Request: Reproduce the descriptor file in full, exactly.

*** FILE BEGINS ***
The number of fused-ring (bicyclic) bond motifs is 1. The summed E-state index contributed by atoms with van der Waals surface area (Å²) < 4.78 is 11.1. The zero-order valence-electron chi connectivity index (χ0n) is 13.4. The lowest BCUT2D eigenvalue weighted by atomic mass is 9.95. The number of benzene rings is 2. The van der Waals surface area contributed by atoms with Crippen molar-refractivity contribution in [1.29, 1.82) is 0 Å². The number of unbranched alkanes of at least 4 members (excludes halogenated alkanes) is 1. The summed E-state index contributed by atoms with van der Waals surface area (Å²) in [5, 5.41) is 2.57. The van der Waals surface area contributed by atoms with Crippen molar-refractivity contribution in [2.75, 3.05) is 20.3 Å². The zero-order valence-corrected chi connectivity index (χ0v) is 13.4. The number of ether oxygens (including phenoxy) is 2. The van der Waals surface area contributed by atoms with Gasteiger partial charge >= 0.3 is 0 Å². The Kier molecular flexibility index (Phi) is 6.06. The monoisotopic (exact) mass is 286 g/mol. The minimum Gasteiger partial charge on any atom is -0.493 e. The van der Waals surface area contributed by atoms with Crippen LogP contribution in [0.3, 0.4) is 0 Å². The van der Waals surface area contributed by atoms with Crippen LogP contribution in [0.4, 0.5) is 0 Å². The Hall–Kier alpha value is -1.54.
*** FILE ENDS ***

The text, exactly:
The number of fused-ring (bicyclic) bond motifs is 1. The summed E-state index contributed by atoms with van der Waals surface area (Å²) < 4.78 is 11.1. The zero-order valence-electron chi connectivity index (χ0n) is 13.4. The lowest BCUT2D eigenvalue weighted by atomic mass is 9.95. The number of benzene rings is 2. The van der Waals surface area contributed by atoms with Crippen molar-refractivity contribution in [1.29, 1.82) is 0 Å². The number of unbranched alkanes of at least 4 members (excludes halogenated alkanes) is 1. The summed E-state index contributed by atoms with van der Waals surface area (Å²) in [5, 5.41) is 2.57. The van der Waals surface area contributed by atoms with Crippen molar-refractivity contribution in [2.75, 3.05) is 20.3 Å². The zero-order valence-corrected chi connectivity index (χ0v) is 13.4. The number of ether oxygens (including phenoxy) is 2. The van der Waals surface area contributed by atoms with Gasteiger partial charge >= 0.3 is 0 Å². The Kier molecular flexibility index (Phi) is 6.06. The monoisotopic (exact) mass is 286 g/mol. The minimum Gasteiger partial charge on any atom is -0.493 e. The van der Waals surface area contributed by atoms with Crippen LogP contribution in [0.3, 0.4) is 0 Å². The van der Waals surface area contributed by atoms with Crippen LogP contribution in [0.4, 0.5) is 0 Å². The Hall–Kier alpha value is -1.54.